Consumer Stocks Down After Whole Foods Deal - Consumer Roundup

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Shares of retailers and other consumer-services companies ticked down as a big deal unsettled the grocery niche. agreed to buy Whole Foods Market for $13.7 billion, a bold move into the bricks-and-mortar retail business to which it has posed an existential threat. The acquisition, Amazon's largest by far, gives it a network of more than 460 stores, which analysts anticipate will serve as pick-up locations for goods ordered online. Shares of Walmart, which had sought to gain an edge on with "in-store" pickups of online orders, fell in the wake of the deal disclosure, as did those of other retail chains. Grocers such as Kroger, which disappointed investors with its earnings forecast earlier in the week, were particularly hard hit. Kroger and its peers have struggled with falling food prices, greater competition and weaker consumer demand in recent quarters. In a bad sign for the property market, housing starts dropped 5.5% in May from the prior month to a seasonally adjusted annual rate of 1.092 million, the Commerce Department said Friday. The University of Michigan said its preliminary June reading on consumer sentiment was 94.5, its lowest level since November and down from May's final figure of 97.1.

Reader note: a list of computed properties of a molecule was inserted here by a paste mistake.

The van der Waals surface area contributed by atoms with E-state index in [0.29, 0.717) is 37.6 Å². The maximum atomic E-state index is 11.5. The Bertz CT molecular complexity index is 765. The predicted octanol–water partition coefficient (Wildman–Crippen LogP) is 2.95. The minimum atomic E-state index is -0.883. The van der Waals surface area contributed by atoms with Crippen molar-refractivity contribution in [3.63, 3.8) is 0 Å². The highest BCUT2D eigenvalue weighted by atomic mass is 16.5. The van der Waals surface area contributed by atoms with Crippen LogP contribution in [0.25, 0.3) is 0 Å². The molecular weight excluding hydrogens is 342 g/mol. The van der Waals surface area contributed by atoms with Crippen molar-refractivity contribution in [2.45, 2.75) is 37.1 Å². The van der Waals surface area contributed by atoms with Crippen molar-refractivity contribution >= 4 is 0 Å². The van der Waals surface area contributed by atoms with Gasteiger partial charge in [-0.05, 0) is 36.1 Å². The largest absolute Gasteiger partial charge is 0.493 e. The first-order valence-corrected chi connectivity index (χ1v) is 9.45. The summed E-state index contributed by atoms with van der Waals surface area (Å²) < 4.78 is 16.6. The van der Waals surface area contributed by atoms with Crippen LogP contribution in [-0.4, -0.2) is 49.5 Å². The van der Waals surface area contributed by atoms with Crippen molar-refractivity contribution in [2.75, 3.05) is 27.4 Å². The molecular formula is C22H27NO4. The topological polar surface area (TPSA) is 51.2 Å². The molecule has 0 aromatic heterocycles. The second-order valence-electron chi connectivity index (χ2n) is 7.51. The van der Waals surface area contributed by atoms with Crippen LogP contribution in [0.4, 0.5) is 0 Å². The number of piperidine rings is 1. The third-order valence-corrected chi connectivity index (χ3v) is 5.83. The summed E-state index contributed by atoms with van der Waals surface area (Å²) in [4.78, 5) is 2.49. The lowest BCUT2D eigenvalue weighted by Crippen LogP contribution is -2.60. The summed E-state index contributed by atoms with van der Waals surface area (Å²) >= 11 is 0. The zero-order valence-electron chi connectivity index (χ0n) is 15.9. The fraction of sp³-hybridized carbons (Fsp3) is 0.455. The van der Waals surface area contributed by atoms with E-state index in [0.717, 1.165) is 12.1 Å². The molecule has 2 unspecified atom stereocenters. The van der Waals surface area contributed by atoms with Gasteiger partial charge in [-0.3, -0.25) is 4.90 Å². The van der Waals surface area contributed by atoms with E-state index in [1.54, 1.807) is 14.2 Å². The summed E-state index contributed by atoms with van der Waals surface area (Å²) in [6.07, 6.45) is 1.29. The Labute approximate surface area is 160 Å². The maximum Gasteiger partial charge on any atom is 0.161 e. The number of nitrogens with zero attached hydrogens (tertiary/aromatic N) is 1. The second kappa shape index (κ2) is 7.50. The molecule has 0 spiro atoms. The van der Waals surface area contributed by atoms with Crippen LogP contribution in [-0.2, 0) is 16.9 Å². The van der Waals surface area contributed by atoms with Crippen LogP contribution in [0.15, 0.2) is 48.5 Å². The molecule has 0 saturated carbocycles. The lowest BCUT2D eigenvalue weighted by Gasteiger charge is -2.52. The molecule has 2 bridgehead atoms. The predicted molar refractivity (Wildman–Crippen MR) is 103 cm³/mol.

-Rob Curran,

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(END) Dow Jones Newswires

June 16, 2017 16:52 ET (20:52 GMT)